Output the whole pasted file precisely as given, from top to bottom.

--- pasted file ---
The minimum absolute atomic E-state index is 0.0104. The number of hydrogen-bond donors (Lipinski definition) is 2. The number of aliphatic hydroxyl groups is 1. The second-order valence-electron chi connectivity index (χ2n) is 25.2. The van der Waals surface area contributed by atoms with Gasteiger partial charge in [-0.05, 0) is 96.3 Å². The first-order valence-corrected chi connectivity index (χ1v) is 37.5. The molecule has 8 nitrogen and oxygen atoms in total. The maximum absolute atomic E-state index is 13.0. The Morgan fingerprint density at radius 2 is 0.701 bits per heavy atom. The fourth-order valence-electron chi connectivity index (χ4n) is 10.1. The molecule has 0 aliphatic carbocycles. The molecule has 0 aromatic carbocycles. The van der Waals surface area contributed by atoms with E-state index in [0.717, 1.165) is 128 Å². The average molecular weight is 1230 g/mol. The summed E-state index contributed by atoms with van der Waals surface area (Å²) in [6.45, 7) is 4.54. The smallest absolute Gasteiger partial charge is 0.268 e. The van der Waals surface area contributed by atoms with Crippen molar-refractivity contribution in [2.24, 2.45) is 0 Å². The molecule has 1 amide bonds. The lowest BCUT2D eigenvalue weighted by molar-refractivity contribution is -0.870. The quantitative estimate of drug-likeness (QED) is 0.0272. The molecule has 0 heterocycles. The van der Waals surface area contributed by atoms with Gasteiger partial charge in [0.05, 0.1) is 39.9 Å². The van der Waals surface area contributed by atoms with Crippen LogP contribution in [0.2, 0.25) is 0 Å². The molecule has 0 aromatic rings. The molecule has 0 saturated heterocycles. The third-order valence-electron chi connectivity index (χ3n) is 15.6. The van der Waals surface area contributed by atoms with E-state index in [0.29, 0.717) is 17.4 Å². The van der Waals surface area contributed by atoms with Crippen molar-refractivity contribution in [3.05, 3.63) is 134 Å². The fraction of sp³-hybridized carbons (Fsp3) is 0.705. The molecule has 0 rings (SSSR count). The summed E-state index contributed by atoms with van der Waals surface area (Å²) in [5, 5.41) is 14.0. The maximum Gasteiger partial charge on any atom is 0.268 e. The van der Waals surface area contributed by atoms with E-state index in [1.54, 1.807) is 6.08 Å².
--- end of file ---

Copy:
The minimum absolute atomic E-state index is 0.0104. The number of hydrogen-bond donors (Lipinski definition) is 2. The number of aliphatic hydroxyl groups is 1. The second-order valence-electron chi connectivity index (χ2n) is 25.2. The van der Waals surface area contributed by atoms with Gasteiger partial charge in [-0.05, 0) is 96.3 Å². The first-order valence-corrected chi connectivity index (χ1v) is 37.5. The molecule has 8 nitrogen and oxygen atoms in total. The maximum absolute atomic E-state index is 13.0. The Morgan fingerprint density at radius 2 is 0.701 bits per heavy atom. The fourth-order valence-electron chi connectivity index (χ4n) is 10.1. The molecule has 0 aliphatic carbocycles. The molecule has 0 aromatic carbocycles. The van der Waals surface area contributed by atoms with E-state index in [0.717, 1.165) is 128 Å². The average molecular weight is 1230 g/mol. The summed E-state index contributed by atoms with van der Waals surface area (Å²) in [6.45, 7) is 4.54. The smallest absolute Gasteiger partial charge is 0.268 e. The van der Waals surface area contributed by atoms with Crippen molar-refractivity contribution in [2.24, 2.45) is 0 Å². The molecule has 1 amide bonds. The lowest BCUT2D eigenvalue weighted by molar-refractivity contribution is -0.870. The quantitative estimate of drug-likeness (QED) is 0.0272. The molecule has 0 heterocycles. The van der Waals surface area contributed by atoms with Gasteiger partial charge in [0.05, 0.1) is 39.9 Å². The van der Waals surface area contributed by atoms with Crippen LogP contribution in [0.2, 0.25) is 0 Å². The molecule has 0 aromatic rings. The molecule has 0 saturated heterocycles. The third-order valence-electron chi connectivity index (χ3n) is 15.6. The van der Waals surface area contributed by atoms with E-state index in [0.29, 0.717) is 17.4 Å². The van der Waals surface area contributed by atoms with Crippen molar-refractivity contribution in [3.05, 3.63) is 134 Å². The fraction of sp³-hybridized carbons (Fsp3) is 0.705. The molecule has 0 rings (SSSR count). The summed E-state index contributed by atoms with van der Waals surface area (Å²) in [5, 5.41) is 14.0. The maximum Gasteiger partial charge on any atom is 0.268 e. The van der Waals surface area contributed by atoms with E-state index in [1.54, 1.807) is 6.08 Å².